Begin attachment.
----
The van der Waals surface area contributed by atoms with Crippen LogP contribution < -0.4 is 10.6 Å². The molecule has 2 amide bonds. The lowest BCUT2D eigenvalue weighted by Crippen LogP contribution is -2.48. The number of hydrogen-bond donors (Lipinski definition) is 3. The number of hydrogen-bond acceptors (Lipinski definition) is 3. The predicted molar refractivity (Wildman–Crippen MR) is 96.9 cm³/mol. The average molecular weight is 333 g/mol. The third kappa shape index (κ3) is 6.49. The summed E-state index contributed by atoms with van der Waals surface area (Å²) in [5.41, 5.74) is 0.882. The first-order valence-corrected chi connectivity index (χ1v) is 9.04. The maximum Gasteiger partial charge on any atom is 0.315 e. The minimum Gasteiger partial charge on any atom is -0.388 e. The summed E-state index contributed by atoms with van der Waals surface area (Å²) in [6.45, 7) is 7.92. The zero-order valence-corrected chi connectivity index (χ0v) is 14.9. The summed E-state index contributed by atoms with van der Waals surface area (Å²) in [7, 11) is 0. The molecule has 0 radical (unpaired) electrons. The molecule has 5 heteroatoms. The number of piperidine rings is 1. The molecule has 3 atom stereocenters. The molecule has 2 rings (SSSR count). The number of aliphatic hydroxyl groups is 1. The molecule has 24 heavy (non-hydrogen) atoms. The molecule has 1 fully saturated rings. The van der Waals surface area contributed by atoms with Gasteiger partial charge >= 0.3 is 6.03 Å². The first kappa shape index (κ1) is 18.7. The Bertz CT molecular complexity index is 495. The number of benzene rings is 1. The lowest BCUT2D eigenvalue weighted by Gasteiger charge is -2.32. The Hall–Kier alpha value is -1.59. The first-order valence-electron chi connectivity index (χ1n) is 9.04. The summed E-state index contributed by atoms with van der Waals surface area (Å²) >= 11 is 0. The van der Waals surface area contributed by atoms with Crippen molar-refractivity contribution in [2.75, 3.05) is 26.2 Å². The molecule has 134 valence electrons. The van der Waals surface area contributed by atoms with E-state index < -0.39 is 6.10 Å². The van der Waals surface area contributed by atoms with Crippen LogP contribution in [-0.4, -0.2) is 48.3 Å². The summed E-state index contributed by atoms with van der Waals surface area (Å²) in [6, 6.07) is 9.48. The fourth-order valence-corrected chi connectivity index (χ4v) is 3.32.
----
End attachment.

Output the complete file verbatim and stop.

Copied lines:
The van der Waals surface area contributed by atoms with Crippen LogP contribution < -0.4 is 10.6 Å². The molecule has 2 amide bonds. The lowest BCUT2D eigenvalue weighted by Crippen LogP contribution is -2.48. The number of hydrogen-bond donors (Lipinski definition) is 3. The number of hydrogen-bond acceptors (Lipinski definition) is 3. The predicted molar refractivity (Wildman–Crippen MR) is 96.9 cm³/mol. The average molecular weight is 333 g/mol. The third kappa shape index (κ3) is 6.49. The summed E-state index contributed by atoms with van der Waals surface area (Å²) in [5.41, 5.74) is 0.882. The first-order valence-corrected chi connectivity index (χ1v) is 9.04. The maximum Gasteiger partial charge on any atom is 0.315 e. The minimum Gasteiger partial charge on any atom is -0.388 e. The summed E-state index contributed by atoms with van der Waals surface area (Å²) in [6.45, 7) is 7.92. The zero-order valence-corrected chi connectivity index (χ0v) is 14.9. The summed E-state index contributed by atoms with van der Waals surface area (Å²) in [7, 11) is 0. The molecule has 0 radical (unpaired) electrons. The molecule has 5 heteroatoms. The number of piperidine rings is 1. The molecule has 3 atom stereocenters. The molecule has 2 rings (SSSR count). The number of aliphatic hydroxyl groups is 1. The molecule has 24 heavy (non-hydrogen) atoms. The molecule has 1 fully saturated rings. The van der Waals surface area contributed by atoms with Gasteiger partial charge >= 0.3 is 6.03 Å². The first kappa shape index (κ1) is 18.7. The Bertz CT molecular complexity index is 495. The number of benzene rings is 1. The lowest BCUT2D eigenvalue weighted by Gasteiger charge is -2.32. The Hall–Kier alpha value is -1.59. The first-order valence-electron chi connectivity index (χ1n) is 9.04. The summed E-state index contributed by atoms with van der Waals surface area (Å²) >= 11 is 0. The van der Waals surface area contributed by atoms with Crippen molar-refractivity contribution in [2.75, 3.05) is 26.2 Å². The molecule has 134 valence electrons. The van der Waals surface area contributed by atoms with E-state index < -0.39 is 6.10 Å². The van der Waals surface area contributed by atoms with Crippen LogP contribution in [-0.4, -0.2) is 48.3 Å². The summed E-state index contributed by atoms with van der Waals surface area (Å²) in [6, 6.07) is 9.48. The fourth-order valence-corrected chi connectivity index (χ4v) is 3.32.